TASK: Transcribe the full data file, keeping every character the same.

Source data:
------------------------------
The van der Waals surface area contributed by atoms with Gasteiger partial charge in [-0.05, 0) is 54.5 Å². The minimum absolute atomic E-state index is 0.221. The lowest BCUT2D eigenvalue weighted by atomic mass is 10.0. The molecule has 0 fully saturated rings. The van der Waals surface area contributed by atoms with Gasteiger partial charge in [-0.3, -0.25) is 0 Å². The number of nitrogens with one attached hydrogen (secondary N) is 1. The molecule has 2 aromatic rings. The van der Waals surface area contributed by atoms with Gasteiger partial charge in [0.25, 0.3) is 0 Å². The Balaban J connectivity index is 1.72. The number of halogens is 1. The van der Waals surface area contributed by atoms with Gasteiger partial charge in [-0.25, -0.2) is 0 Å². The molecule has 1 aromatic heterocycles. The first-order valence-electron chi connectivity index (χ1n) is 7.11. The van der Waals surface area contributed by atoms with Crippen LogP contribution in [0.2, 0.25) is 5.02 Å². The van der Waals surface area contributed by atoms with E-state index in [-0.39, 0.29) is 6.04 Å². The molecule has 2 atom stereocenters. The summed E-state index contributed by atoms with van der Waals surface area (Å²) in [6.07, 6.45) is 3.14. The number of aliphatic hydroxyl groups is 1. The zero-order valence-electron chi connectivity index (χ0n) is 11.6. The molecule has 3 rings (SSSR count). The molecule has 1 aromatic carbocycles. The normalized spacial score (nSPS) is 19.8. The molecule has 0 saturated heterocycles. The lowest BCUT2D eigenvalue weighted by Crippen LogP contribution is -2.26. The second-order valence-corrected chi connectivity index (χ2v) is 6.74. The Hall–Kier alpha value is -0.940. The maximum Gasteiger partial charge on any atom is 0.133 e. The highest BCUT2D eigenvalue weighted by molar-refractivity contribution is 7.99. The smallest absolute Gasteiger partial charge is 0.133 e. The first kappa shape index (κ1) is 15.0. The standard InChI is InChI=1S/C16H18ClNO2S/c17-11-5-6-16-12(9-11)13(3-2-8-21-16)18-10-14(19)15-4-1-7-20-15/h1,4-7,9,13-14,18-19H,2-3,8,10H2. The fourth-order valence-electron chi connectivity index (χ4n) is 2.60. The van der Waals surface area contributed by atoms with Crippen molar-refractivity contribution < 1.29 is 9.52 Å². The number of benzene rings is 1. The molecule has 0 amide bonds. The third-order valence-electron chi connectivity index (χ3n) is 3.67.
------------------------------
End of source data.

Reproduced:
The van der Waals surface area contributed by atoms with Gasteiger partial charge in [-0.05, 0) is 54.5 Å². The minimum absolute atomic E-state index is 0.221. The lowest BCUT2D eigenvalue weighted by atomic mass is 10.0. The molecule has 0 fully saturated rings. The van der Waals surface area contributed by atoms with Gasteiger partial charge in [-0.3, -0.25) is 0 Å². The number of nitrogens with one attached hydrogen (secondary N) is 1. The molecule has 2 aromatic rings. The van der Waals surface area contributed by atoms with Gasteiger partial charge in [0.25, 0.3) is 0 Å². The Balaban J connectivity index is 1.72. The number of halogens is 1. The van der Waals surface area contributed by atoms with Gasteiger partial charge in [-0.25, -0.2) is 0 Å². The molecule has 1 aromatic heterocycles. The first-order valence-electron chi connectivity index (χ1n) is 7.11. The van der Waals surface area contributed by atoms with Crippen LogP contribution in [0.2, 0.25) is 5.02 Å². The van der Waals surface area contributed by atoms with E-state index in [-0.39, 0.29) is 6.04 Å². The molecule has 2 atom stereocenters. The summed E-state index contributed by atoms with van der Waals surface area (Å²) in [6.07, 6.45) is 3.14. The number of aliphatic hydroxyl groups is 1. The zero-order valence-electron chi connectivity index (χ0n) is 11.6. The molecule has 3 rings (SSSR count). The molecule has 1 aromatic carbocycles. The normalized spacial score (nSPS) is 19.8. The molecule has 0 saturated heterocycles. The lowest BCUT2D eigenvalue weighted by Crippen LogP contribution is -2.26. The second-order valence-corrected chi connectivity index (χ2v) is 6.74. The Hall–Kier alpha value is -0.940. The maximum Gasteiger partial charge on any atom is 0.133 e. The highest BCUT2D eigenvalue weighted by molar-refractivity contribution is 7.99. The smallest absolute Gasteiger partial charge is 0.133 e. The first kappa shape index (κ1) is 15.0. The standard InChI is InChI=1S/C16H18ClNO2S/c17-11-5-6-16-12(9-11)13(3-2-8-21-16)18-10-14(19)15-4-1-7-20-15/h1,4-7,9,13-14,18-19H,2-3,8,10H2. The fourth-order valence-electron chi connectivity index (χ4n) is 2.60. The van der Waals surface area contributed by atoms with Crippen molar-refractivity contribution < 1.29 is 9.52 Å². The number of benzene rings is 1. The molecule has 0 amide bonds. The third-order valence-electron chi connectivity index (χ3n) is 3.67.